Discovering the Rangitikei

SADIE BECKMAN
Last updated 14:23 25/10/2012
Rangitikei tourism

On the chairlift at Whakapapa, Reikorangi's Sadie Beckman and children Otis Beckman (8), and Lily Beckman (5).

Rangitikei tourism 2
Family adventure: Quad biking through deserted railway tunnels near Cairnmuir Cottage, Sadie Beckman, husband Nathan, and children Otis, 8, and Lily, 5.

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We've all heard the old adage "a change is as good as a holiday," but after several particularly unsatisfying sessions of rearranging the furniture, attempting to cook ambitious meals and briefly considering being a brunette, I decided it's a load of rubbish so loaded my family into the car and set off to seek adventure.

Living in New Zealand means a diverse range of options for holidays are on our doorstep, and being a tourist in your own country actually has a lot going for it. From the Kapiti and Horowhenua regions we are in easy reach of many interesting places, one of which is Rangitikei.

The region stretches from south Taranaki to the North Island Volcanic Plateau, forming a trapezium shape and covering some 4500 square kilometres. Its towns are Taihape, Bulls, Marton, Mangaweka and Hunterville.

Travelling on State Highway 1 means passing through most of these places, but in the past I had viewed them just as coffee stops. I now know they have a lot more going for them.

Between Mangaweka and Taihape lies Mokai Rd, a spectacular rural drive that takes you on bridges over ravines of a stomach- dropping height. Perched on the edge of one of these cliffs is Gravity Canyon, an adrenalin-junkie's mecca, where those of a strong disposition can throw themselves from a monstrously high bridge while attached to various ropes and harnesses.

The centre is staffed by friendly people who assure you it's fine and they've not had a single death. Reassuring I suppose, but I sent my husband to be the guinea-pig.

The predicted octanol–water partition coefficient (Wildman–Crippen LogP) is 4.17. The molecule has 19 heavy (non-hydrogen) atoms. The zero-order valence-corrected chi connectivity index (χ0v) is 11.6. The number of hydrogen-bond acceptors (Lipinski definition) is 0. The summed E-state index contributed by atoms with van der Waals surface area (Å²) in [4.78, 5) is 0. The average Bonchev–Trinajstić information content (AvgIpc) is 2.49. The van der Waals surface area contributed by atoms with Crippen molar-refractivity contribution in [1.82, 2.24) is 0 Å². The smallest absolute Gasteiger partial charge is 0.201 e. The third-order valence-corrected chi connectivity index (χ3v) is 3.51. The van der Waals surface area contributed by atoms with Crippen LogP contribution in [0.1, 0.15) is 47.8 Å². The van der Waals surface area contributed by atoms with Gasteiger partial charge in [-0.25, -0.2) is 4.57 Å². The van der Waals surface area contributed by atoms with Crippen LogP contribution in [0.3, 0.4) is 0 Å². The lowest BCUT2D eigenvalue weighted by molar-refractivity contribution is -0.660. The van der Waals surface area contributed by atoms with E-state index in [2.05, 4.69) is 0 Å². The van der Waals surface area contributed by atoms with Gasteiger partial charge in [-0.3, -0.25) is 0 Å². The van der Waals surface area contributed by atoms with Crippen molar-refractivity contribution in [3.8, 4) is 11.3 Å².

Options include New Zealand's highest bridge bungy (80 metres) over the canyon, a swing with a 50m freefall and a flying fox that reaches speeds of 160kmh. Gravity Canyon also has what the staff claim to be the world's only hydrolift, a vertical double-seated contraption that uses a large bucket of water as a counter-balance. Great for the kids, and me, although I did try the flying fox, and enjoyed it.

The centre is 15 minutes from SH1 and also serves as an information centre for the Rangitikei, as well as showcasing some beautiful scenery for those less keen to test their mettle. Our first night's accommodation was also on the same road. Tarata Lodge's Treehouse is a clean, modern, self- contained second-storey apartment with views over the river, the prehistoric looking cliffs and waterfalls, and an outdoor spa boasting the same views.

The hosts' daughter took us for a hairy ride down a steep hill track to the river in a four-wheel- drive buggy. There were lambs for the kids to feed and a novel golf attraction - an old mini in the middle of a paddock which you try to hit. Get it in three balls and a bottle of wine is the prize.

The lodge also offers trout fishing, possum hunting and river rafting with qualified instructors.

From here we travelled to Cairnmuir Cottage, just north of Mangaweka. The cottage is actually a self-contained five-bedroom Lockwood, with a cosy woodburner, books, toys and a homely feel.

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It is perched on a ridge overlooking the Kawhatau Valley and Ruahine Ranges, a magnificent panorama with beautiful quality of light. Wendy and Peter Buchanan have been farming for many years and are the epitome of good Kiwi folk. Wendy's homemade muesli and preserves and other goodies stocked the kitchen, and she went out of her way to look after us, taking us for a quad-bike ride through an old railway tunnel on the property, and inviting us in for a wine with the family.

A great day-trip from Cairnmuir is the Waiouru Army Museum.

The final night of our trip was a luxurious one at Whakapapa's Chateau Tongariro.

The stately hotel was built in 1929, and has had a varied history since. Friendly Kiwi service adds the touch of informality needed to avoid stuffiness, and you would be hard pushed to find a more relaxing moment than lounging on the grand couches in front of the magnificent arched Ngauruhoe window having high tea.

A hot pool and cinema are free to guests and there are plenty of dining options nearby, meaning it is actually possible to stay there if you're not loaded. Before heading home we took a sightseeing ride up the chairlifts on Whakapapa's skifield to the rebuilt and refurbished Knoll Ridge cafe. Spectacular picture windows show how high up the mountain you are, and is a reminder of how small we are in contrast with nature.

- Kapiti Observer

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